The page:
Facebook has removed 712 accounts and 390 pages in India and Pakistan because of “inauthentic behaviour” and spamming, it said on Monday, much of it linked to India’s main opposition Congress party days before elections and Pakistan’s military.
Facebook has faced increasing pressure from authorities around the world to ensure its platform is not abused for political gains or to spread misinformation, especially ahead of elections.
Among the most significant removals, Facebook said it took down 549 accounts and 138 pages linked to India’s Congress for “coordinated inauthentic behaviour”. Facebook said it also banned some accounts linked to an Indian company “associated with” a mobile app promoted by Prime Minister Narendra Modi’s ruling Bharatiya Janata Party (BJP).
In Pakistan, Facebook removed 57 accounts, 24 pages, seven groups and 15 Instagram accounts, also for inauthentic behaviour, as part of a network which originated in Pakistan and was linked to employees of a unit of the Pakistani military.
“We didn’t find any links between the campaigns we’ve removed today, but they used similar tactics by creating networks of accounts to mislead others,” Nathaniel Gleicher, head of cybersecurity policy at Facebook, said in a statement.
Gleicher added that Facebook removed accounts based on their behaviour, not the content, and the action followed an internal investigation in the region ahead of the upcoming elections in India.
India’s staggered election is scheduled to begin on April 11 and end on May 19.
Tension flared last month between nuclear-armed foes India and Pakistan after a suicide bomb attack claimed by a Pakistan-based militant group killed 40 Indian paramilitary police in disputed Kashmir.
The action against accounts linked to India’s Congress marks a rare move by Facebook against a prominent political party in a country where it has more than 300 million users, the highest in the world.
“Our review found that it was connected to individuals associated with an INC (Indian National Congress) IT Cell,” Gleicher said.
In a tweet, the Congress party said none of its official pages, and those run by its verified volunteers, had been taken down. The party is awaiting a response from Facebook to provide a list of all pages and accounts which were removed, it said.
CRITICISM OF POLITICIANS
Facebook’s investigation found that individuals used fake accounts and issued posts which included local news and criticism of political opponents such as the BJP.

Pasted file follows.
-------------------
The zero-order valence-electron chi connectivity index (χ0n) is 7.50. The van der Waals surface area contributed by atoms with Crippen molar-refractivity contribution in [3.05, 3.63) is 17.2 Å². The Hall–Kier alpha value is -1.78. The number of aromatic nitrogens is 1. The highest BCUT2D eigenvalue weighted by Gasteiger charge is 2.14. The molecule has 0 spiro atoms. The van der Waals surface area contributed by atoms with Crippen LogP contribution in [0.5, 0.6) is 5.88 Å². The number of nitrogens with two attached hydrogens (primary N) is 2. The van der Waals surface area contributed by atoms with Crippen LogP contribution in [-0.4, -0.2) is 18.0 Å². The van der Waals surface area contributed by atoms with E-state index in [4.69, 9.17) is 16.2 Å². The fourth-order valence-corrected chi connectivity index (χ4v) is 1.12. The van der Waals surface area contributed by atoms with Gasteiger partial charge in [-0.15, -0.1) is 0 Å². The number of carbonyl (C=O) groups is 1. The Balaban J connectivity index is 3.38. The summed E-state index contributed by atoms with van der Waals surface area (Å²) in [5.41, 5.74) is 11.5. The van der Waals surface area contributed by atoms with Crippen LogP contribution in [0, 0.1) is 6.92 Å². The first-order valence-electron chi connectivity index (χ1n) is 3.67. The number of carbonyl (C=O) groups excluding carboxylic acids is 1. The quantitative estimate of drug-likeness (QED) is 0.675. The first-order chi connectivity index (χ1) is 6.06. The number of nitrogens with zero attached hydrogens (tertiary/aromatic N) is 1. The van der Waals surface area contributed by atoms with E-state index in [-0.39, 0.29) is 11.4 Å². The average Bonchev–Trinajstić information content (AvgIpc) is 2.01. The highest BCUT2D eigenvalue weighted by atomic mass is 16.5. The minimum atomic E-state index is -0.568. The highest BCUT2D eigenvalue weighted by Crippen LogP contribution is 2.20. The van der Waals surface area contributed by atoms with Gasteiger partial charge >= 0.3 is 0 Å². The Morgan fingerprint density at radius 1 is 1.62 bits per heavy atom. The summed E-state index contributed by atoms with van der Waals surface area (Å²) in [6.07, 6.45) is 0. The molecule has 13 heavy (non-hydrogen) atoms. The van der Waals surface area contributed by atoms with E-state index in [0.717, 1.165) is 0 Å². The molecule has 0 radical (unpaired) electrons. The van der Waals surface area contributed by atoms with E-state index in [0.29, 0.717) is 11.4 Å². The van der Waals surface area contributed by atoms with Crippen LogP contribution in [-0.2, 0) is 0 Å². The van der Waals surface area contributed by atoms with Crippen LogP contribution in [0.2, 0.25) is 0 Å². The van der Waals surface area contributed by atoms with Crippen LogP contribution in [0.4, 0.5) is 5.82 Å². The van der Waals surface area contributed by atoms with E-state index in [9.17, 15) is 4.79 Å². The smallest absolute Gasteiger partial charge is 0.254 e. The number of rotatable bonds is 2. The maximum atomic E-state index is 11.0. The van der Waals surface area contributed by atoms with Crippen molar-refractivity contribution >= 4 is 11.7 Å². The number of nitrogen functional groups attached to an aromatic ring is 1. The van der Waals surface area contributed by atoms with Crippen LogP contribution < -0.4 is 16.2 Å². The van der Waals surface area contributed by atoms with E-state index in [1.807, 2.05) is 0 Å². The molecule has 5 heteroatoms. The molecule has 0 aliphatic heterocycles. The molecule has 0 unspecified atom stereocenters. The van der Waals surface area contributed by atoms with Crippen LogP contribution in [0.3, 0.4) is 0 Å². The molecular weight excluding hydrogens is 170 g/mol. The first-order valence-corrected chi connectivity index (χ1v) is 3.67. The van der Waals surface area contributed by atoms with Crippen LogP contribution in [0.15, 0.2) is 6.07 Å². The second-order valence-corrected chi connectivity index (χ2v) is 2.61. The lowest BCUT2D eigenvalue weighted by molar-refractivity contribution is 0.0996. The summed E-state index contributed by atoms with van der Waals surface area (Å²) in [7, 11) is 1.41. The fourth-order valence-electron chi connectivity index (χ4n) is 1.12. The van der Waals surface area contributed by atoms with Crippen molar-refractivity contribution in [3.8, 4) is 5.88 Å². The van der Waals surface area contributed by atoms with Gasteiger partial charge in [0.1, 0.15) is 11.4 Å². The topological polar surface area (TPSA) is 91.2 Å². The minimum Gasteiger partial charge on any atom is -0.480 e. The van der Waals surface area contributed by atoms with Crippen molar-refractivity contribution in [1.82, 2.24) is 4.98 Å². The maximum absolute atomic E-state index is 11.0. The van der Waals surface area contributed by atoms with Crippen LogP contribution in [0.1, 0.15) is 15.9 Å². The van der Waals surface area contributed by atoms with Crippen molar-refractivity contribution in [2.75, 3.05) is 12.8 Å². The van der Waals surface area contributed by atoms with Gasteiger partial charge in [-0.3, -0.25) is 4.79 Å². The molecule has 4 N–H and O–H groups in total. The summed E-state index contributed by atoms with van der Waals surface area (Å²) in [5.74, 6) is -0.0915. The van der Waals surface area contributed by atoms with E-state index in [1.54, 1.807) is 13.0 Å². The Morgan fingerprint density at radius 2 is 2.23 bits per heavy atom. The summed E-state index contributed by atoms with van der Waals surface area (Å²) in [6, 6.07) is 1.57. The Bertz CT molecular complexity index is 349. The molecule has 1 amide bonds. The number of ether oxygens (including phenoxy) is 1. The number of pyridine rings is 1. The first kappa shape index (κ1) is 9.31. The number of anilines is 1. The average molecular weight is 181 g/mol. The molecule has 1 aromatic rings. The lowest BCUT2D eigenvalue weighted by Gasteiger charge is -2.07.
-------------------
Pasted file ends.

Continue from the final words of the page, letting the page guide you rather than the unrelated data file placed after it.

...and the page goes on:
Two of the samples shared by Facebook were of posts that criticised Modi’s initiatives and called for supporting the Congress party and its president, Rahul Gandhi.
Separately, Facebook said it had removed 12 accounts and one page, plus one group and one Instagram account, which linked to individuals related to an Indian IT firm named Silver Touch. Among other things, they shared content on the BJP and the alleged misconduct of its political rivals, Facebook said.
Asked what was Silver Touch’s link with politics, Gleicher said Facebook only knew it was an Indian IT firm that, among other things, worked for Modi’s BJP. The only link Facebook saw was that the company was associated with a mobile application promoted by Modi, Gleicher said, without elaborating.
Silver Touch did not immediately respond to a request for comment. Calls to BJP’s IT head, Amit Malviya, went unanswered.
Facebook said it had also removed another 227 pages and 94 accounts in India for violating its policies on spam and misrepresentation.
In Pakistan, Facebook said it removed pages and accounts on Facebook and Instagram that spread information about Pakistani politics, the Indian government and the Pakistani military.
Those accounts were being run by employees of the Pakistani military’s public relations arm, the Inter Services Public Relations (ISPR), Facebook said.
No comment was immediately available from ISPR.
These Pakistani accounts, pages, groups and Instagram accounts removed from Facebook had more than 2.8 million followers.
Facebook has been taking such measures across the globe.
Last week, it removed a social media network in the Philippines and took the unusual step of linking it to a businessman who said he had managed the president’s online election campaign in 2016.
It took similar actions recently against accounts in Russia and Iran.